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    Vintage Craven Mild racing sticker,
    The 1/43 scale model is fantastic, the detail for a models this size is brilliant.
    The same guys also produce a high quality model of the Sidchrome Mustang, and other cool sport sedans.

  13. #13
    Quote Originally Posted by MarkQ View Post
    The 1/43 scale model is fantastic, the detail for a models this size is brilliant.
    The same guys also produce a high quality model of the Sidchrome Mustang, and other cool sport sedans.
    Hi MarkQ
    I've just started a new thread about the ARMCO range of 1:43rd models now being available in NZ.
    Check it out here.

  14. #14
    Quote Originally Posted by darren View Post
    Any more photo's on this restoration??

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    Wow, Tom, fantastic photos! Thanks for posting them. How recent are these photos?

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    Well I recently purchased from Roaring Season sponsor SPR Model Cars a 1:43 scale model of one of my favourite racing sedans, Pete Geoghegans awesome HJ Monaro Sports Sedan. This little model is amazing, I LOVE it! The detail is just so impressive. It currently sits just in front of my computer monitor, to keep me motivated and working hard, so I can eventually build up and race the growing assemblage of HQ Monaro parts I'm collecting.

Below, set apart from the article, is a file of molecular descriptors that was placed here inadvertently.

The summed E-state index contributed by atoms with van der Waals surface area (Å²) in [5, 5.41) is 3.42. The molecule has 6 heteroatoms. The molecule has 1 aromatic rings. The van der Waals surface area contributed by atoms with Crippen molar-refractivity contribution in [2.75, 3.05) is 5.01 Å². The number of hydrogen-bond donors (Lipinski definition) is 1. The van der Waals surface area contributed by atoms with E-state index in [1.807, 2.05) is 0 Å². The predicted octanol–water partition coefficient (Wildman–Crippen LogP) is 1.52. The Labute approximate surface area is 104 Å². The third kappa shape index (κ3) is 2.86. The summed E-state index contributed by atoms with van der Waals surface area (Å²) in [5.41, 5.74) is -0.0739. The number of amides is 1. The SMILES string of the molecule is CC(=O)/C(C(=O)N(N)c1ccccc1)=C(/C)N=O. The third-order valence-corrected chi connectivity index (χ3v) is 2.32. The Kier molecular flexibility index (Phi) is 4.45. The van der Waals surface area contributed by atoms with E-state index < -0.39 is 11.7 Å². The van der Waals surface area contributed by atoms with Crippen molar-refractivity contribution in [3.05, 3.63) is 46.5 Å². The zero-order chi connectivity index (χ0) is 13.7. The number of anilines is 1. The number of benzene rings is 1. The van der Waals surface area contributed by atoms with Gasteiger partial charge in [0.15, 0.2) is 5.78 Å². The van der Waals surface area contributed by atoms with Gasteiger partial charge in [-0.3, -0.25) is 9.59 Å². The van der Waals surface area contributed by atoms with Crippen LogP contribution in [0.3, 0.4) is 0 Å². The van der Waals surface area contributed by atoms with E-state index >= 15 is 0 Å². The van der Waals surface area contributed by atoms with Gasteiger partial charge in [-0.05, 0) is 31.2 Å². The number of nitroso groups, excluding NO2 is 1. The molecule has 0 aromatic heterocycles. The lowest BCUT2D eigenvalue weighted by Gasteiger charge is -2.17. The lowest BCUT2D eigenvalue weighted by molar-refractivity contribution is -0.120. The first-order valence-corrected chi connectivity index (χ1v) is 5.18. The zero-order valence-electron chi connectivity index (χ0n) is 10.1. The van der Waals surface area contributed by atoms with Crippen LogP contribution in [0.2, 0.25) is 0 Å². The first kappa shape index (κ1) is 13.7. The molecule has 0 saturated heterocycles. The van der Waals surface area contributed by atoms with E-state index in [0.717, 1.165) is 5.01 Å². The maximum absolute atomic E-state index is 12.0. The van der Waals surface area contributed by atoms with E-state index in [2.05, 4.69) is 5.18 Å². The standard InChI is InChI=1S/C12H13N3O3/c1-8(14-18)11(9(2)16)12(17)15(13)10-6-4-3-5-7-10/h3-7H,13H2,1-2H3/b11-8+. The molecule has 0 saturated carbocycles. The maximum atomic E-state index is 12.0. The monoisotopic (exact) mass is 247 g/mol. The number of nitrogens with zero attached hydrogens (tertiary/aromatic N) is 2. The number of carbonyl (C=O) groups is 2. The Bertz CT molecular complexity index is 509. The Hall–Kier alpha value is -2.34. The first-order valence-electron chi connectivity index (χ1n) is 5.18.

Back to the model. I noticed a round section that was missing on the windscreen banner, on the drivers side. I naturally assumed this had been scratched off accidentally at some point during shipping and handling, so began considering ways to apply a tiny amount of red paint to correct it. Then I noticed this is actually a detail of the model, as based on the real car. Looking at photos of Pete racing the Monaro, the same round hole appears in the windcreen banner in the same spot, and this remained throughout the cars career, as it passed into the hands of Garry Rogers, Phil Lucas, Bob Stevens etc.

    So can anyone tell me what this was for?

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    Semi-Pro Racer
    Join Date
    Aug 2011
    Marks Point. NSW. Australia
    Maybe ventilation for the driver?


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    Yep that was my initial thought too Dale. I've not been able to find too many photos that show it in detail. But from what I can tell there is a hole there with some sort of tubing running through it, so could well be. Seems a strange place to provide ducting for driver cooling, but that does seem the most likely.

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    Love the look of that Munro in its original HJ guise. One of the best looking Sports Sedans ever built. Can't wait to see it finished.

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    Me too Darren, I didn't much care for the huge flares that were added in 1976. The car must have cost a fortune to build, there were a lot of GT40 parts used on it. Even the seats were GT40.